Inside '#slider-panels' we will see '#slider-panel-images', which will be the place where we will put all the images we want in the slider. Those images will need to be 900px in width and 400 in height. We will set '#slider-panel-images' to invisible because we won't use this to display our images, this is just a place to put them all together and load them later into the page.



Next in line are the arrows that controls the current slide '#slider-panels-next' and '#slider-panels-previous'



Both elements have transition set in order to make the background fade in smoother when you hover over them. We have finally got to the most important part of our slider, those 3 panels. The left panel is called ‘#slider-panel-left’, the center ‘#slider-panel-center’ and finally right panel ‘#slider-panel-right’.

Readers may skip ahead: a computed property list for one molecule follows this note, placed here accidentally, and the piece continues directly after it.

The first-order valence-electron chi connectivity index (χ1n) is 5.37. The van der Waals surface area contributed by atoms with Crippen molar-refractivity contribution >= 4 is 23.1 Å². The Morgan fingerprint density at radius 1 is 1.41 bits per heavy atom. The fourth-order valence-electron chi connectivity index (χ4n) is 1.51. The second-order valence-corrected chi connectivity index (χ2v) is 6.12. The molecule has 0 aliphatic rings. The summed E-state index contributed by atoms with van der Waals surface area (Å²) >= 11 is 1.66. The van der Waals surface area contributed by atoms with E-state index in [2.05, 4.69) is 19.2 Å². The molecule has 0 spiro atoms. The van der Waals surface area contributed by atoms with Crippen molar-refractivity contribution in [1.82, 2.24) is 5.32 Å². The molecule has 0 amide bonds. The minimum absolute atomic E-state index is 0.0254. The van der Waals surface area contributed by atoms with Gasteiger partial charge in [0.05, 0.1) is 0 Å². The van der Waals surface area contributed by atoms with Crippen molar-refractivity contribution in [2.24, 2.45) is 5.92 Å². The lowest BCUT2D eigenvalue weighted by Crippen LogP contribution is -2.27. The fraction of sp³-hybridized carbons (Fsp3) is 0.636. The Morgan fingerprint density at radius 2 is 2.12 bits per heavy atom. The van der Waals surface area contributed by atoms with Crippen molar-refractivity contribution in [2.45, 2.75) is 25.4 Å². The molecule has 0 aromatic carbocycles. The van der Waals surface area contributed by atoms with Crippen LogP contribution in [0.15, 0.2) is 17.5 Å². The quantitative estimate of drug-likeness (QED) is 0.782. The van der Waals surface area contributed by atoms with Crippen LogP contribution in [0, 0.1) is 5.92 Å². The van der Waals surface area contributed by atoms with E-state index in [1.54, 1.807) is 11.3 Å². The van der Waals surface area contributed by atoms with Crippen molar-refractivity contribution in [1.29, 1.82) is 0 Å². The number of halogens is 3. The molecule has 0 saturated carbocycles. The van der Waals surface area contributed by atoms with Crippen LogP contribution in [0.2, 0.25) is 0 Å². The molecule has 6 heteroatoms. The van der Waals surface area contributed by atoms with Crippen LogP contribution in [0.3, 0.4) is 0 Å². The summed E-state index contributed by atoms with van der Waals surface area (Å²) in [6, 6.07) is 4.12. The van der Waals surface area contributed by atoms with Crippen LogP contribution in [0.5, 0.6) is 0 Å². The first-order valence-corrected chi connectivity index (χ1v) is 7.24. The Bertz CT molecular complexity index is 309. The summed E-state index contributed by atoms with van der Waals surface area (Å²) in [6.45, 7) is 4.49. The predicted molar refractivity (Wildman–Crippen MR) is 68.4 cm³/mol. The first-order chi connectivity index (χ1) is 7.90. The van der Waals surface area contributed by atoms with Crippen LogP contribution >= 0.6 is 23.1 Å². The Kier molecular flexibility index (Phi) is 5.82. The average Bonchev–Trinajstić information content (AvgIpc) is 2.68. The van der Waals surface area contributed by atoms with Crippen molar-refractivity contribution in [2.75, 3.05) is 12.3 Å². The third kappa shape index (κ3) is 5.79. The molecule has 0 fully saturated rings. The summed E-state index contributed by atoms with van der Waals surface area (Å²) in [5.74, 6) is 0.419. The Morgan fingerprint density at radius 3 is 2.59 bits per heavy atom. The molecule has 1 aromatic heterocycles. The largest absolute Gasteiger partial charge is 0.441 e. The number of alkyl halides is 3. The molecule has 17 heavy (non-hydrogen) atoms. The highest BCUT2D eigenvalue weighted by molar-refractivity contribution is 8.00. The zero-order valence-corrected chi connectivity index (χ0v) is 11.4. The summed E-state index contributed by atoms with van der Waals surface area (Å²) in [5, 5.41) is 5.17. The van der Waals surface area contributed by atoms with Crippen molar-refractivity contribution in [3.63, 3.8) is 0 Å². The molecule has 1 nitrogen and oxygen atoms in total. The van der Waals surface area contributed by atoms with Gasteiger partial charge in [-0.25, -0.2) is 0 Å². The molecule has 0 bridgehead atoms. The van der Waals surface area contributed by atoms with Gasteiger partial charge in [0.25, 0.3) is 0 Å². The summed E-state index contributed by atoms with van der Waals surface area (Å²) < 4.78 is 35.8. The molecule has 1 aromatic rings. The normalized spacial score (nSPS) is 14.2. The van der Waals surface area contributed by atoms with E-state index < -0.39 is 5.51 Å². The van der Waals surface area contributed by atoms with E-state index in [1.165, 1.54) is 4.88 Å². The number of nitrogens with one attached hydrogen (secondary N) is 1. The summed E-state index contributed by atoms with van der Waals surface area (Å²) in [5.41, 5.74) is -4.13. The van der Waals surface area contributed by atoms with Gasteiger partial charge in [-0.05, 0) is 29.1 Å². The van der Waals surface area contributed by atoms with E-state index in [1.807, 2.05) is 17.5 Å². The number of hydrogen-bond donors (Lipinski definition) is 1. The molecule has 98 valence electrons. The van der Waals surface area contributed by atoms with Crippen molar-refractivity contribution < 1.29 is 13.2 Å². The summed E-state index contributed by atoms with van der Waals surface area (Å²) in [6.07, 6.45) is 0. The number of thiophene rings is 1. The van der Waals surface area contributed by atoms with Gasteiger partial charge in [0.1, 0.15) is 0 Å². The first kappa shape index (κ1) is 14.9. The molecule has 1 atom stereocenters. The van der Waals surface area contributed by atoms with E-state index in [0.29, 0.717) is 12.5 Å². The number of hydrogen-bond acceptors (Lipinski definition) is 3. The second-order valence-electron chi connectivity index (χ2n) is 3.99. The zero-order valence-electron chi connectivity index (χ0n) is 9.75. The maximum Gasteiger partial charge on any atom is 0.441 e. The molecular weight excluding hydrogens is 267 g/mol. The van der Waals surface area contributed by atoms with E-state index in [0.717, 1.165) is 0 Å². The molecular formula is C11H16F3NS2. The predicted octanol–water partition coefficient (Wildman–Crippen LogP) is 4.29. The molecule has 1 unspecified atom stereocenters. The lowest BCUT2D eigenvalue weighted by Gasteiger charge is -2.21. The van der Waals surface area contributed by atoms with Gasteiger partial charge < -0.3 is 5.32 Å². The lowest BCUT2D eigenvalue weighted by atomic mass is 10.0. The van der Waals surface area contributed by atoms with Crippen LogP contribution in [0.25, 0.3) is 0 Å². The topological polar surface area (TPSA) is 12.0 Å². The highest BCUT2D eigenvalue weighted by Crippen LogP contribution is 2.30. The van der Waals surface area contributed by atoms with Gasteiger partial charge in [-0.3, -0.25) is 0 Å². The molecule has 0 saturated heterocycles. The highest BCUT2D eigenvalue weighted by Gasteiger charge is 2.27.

Each panel has another div inside which will hold the images, for example the left slider has one ‘#slider-panel-left-carousel’ his position is set to absolute and we will use JavaScript to control his position inside ‘#slider-panel-left’. We are not done yet, in order to make sure our images will look good we will have to create another element ‘.slider-panel-left-carousel-tab’ inside ‘#slider-panel-left-carousel’ which we will replicate for each image. The reason I went for this approach is because we need to only show one part of the image and not all image. For example, if an image is 900px in width and 400px in height, '.slider-panel-left-carousel-tab’ will only display the left part of the image, the 300px by 400px part of the image to be more specific. The rest wil be hidden using overflow: hidden;